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D. Non-Toxic LEDs of the Future

Narrator: This is Science Today. You may have noticed most indicator lights on computers, stereos and other electronic equipment are either red, green, amber and sometimes even blue. But chemist Michael Sailor of the University of California, San Diego says companies are striving to get a white light-emitting diode, or LED.

Sailor: It's very cool. They don't give off a lot of light, a lot of heat. They are very efficient. And so what they would like to do is take a little LED that's giving off this blue light and make the LED white.

Narrator: Conventional phosphors are toxic. So, Sailor and his colleagues have come up with a class of non-toxic chemicals called photoluminescent silicates, which actually look like sand and give off white light.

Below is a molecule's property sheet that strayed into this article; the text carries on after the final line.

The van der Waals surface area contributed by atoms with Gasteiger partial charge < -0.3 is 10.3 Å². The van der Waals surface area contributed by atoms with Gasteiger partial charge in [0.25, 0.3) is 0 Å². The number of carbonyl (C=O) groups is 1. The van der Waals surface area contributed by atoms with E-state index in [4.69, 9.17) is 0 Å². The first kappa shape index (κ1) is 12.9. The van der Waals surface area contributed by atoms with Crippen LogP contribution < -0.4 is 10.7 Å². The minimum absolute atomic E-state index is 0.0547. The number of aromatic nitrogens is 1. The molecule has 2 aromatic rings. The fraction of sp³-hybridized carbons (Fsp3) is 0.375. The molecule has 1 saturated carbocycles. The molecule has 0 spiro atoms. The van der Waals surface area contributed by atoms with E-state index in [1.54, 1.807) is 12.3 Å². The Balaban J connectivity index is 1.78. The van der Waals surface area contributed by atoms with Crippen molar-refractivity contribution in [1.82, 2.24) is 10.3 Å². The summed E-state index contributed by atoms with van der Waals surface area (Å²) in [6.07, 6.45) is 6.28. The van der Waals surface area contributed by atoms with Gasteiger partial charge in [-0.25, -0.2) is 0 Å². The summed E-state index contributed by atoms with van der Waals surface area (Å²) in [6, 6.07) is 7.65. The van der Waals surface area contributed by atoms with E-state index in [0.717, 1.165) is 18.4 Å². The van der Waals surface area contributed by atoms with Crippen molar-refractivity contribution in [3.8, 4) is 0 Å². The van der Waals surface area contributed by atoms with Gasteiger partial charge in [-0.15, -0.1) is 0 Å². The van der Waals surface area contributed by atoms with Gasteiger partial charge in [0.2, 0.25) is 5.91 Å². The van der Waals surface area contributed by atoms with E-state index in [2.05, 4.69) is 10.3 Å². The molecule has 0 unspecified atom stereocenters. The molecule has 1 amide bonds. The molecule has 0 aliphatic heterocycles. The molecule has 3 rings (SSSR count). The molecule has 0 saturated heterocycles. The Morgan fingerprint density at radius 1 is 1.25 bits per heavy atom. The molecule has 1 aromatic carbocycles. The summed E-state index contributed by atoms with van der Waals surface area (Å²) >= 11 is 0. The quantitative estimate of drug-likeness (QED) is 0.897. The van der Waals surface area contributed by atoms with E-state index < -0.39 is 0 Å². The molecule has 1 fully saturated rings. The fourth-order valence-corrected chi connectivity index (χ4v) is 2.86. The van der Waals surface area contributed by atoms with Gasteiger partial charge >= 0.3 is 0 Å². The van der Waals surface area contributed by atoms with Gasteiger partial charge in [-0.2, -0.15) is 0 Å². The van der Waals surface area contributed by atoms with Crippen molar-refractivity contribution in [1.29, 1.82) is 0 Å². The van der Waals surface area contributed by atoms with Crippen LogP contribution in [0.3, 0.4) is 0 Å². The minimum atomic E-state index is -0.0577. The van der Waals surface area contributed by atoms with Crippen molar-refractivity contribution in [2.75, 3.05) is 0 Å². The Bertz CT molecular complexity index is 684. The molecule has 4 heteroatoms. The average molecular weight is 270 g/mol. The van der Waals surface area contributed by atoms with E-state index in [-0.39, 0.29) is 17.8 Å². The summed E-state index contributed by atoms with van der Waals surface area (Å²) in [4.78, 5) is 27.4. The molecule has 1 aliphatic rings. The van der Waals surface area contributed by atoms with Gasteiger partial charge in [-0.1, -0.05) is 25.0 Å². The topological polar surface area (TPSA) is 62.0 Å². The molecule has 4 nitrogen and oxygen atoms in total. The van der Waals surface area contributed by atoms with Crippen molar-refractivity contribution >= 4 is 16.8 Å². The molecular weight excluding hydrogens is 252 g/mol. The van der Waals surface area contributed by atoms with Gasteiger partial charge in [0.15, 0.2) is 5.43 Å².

Sailor: Most people figured, well, you have to use these really exotic, either expensive or toxic heavy metal ions inside phosphors to get them to emit light. And so here's a material now that has the composition of sea sand. And it's very efficient. It can bring blue light into visible, actually better than a lot of the other materials out there.

Narrator: For Science Today, I'm Larissa Branin.